Since 1869, the first floor of the Louis XII wing has hosted the museum of fine arts of the town of Blois. Presentation of the artworks is in fact unrelated to the apartments created for King Louis XII. A visit to today's museum is designed to complement a visit to the apartments of the François I wing, which present the Chateau's monarchical past and the life and times of the court.
Amongst the thousands of works donated by collectors and artists or acquired by the museum over the course of time, more than 300 of the more remarkable paintings, sculptures and sundry works of art are grouped and presented thematically.
In 1850, the Blois authorities wished to showcase local culture and decided to create a museum of fine arts in the François I wing as an artistic pole of attraction.
No sooner had it opened, than the gifts and donations of artists or non-artists, consignments from the State and a miscellany of acquisitions were lodged in the museum. Collections grew so quickly and extensively that by 1851, more rooms had to be occupied. Only in 1869, following the rehabilitations carried out by Duban in the Louis XII wing, did the museum of fine arts find itself fully and definitively at home.
Major works by famous artists (Ingres, Rubens, Boucher...) highlight the Chateau's collections, making it one of France's premier museums of fine arts.
A masterpiece circuit: Strategically showcased on panels in the middle of the exhibit rooms, there is no way a visitor can leave the museum without having discovered these first-class works.
Each room in the museum is devoted to a single theme in the history of Western art, and the theme-based circuit, which eschews the usual chronological sequencing, is at once specific to the Blois Museum of Fine Arts, and a museographic innovation. Indeed, the museum offers a new way of viewing art history by grouping works from different epochs that were devoted to a given subject.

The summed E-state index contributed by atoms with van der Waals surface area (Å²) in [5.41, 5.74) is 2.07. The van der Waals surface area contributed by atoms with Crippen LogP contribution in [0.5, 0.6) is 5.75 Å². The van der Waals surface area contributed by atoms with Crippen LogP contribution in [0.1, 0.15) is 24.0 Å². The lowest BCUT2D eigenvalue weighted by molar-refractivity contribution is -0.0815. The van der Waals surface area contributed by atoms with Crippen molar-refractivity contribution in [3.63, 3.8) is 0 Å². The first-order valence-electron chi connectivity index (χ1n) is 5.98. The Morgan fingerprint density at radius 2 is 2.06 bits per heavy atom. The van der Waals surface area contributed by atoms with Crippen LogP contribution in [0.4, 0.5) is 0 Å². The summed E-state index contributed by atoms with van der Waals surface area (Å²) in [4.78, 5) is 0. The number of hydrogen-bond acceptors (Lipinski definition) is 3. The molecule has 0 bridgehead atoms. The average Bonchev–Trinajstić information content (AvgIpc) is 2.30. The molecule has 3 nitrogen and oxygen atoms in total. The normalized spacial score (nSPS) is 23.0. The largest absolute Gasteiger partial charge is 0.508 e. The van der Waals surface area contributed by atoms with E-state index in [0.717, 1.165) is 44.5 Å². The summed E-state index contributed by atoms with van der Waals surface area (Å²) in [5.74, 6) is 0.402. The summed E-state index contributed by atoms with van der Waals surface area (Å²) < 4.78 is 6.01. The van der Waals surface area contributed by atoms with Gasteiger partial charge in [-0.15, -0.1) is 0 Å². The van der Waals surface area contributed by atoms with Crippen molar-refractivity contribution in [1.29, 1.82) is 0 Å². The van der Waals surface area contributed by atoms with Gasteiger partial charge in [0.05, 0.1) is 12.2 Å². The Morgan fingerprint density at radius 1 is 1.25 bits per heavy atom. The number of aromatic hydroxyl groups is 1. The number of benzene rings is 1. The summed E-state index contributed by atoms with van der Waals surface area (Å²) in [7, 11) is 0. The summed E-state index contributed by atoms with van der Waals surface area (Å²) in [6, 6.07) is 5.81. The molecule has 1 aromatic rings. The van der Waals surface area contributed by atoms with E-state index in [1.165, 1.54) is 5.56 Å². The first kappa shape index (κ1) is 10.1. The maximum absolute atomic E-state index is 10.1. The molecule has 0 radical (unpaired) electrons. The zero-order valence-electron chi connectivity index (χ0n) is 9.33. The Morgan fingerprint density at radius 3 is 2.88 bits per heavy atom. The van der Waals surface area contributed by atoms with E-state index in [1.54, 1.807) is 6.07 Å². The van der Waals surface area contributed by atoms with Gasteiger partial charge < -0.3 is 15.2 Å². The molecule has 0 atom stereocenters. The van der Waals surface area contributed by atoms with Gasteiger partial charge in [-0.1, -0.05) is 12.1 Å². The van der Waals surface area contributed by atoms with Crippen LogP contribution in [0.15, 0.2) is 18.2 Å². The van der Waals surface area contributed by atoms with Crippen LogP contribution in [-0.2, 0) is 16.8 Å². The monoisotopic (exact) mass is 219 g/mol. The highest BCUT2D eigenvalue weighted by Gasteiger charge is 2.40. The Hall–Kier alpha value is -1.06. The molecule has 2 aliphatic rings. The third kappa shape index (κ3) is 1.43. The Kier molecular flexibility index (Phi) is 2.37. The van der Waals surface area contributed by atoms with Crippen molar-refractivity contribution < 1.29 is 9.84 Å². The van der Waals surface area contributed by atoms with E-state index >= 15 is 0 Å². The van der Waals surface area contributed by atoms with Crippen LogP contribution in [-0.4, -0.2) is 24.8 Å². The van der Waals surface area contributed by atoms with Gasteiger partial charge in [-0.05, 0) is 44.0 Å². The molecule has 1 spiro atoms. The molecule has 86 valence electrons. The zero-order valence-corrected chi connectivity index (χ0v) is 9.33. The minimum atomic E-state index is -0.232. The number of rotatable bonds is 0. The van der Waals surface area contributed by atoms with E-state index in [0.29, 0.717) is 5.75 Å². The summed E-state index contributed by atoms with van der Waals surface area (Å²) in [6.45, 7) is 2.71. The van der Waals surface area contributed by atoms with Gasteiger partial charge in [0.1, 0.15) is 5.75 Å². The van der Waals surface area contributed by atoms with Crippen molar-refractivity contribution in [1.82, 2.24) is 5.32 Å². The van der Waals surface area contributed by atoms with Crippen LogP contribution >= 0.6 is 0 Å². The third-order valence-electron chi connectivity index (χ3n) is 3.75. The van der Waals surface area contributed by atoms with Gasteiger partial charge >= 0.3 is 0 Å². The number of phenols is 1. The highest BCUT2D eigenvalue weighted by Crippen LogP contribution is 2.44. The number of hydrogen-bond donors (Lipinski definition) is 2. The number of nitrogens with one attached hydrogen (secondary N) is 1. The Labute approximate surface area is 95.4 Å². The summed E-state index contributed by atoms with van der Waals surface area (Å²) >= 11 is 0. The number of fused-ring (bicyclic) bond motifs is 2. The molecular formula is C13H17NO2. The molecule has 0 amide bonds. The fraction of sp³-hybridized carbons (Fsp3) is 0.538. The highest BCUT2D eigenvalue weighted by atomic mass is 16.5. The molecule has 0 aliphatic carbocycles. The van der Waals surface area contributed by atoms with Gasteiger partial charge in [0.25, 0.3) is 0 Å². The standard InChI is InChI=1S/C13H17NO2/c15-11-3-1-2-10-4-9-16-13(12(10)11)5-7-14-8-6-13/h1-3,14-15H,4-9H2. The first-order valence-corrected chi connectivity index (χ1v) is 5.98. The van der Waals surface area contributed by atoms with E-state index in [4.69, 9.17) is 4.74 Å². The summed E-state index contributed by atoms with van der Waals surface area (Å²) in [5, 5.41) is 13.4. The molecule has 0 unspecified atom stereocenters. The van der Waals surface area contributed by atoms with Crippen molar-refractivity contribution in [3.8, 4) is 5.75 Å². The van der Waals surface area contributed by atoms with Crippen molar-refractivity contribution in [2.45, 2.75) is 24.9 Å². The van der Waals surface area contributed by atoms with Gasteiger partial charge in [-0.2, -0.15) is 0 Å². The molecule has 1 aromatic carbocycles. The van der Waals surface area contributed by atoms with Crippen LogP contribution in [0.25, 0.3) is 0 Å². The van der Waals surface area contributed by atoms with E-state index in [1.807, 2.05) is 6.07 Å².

The major themes are detailed in explanatory panels; as for the works themselves, they are set in their context with detailed descriptions. Playful pedagogical panels for children serve as a supplementary study aid.
The Blois Museum of Fine Arts is a museum for persons of all ages, starting with the young.
The museum was recently expanded by the addition of two new rooms devoted to artistic activity in Blois, a major cultural center in the 19th century. Extracted for the first time from the museum's reserves, some of the works were expressly restored for this special occasion.
Approximately 35,000 objects have entered the collections since the 19th century.
1000 of them are permanently exhibited objects, including more than 300 works in the fine arts museum.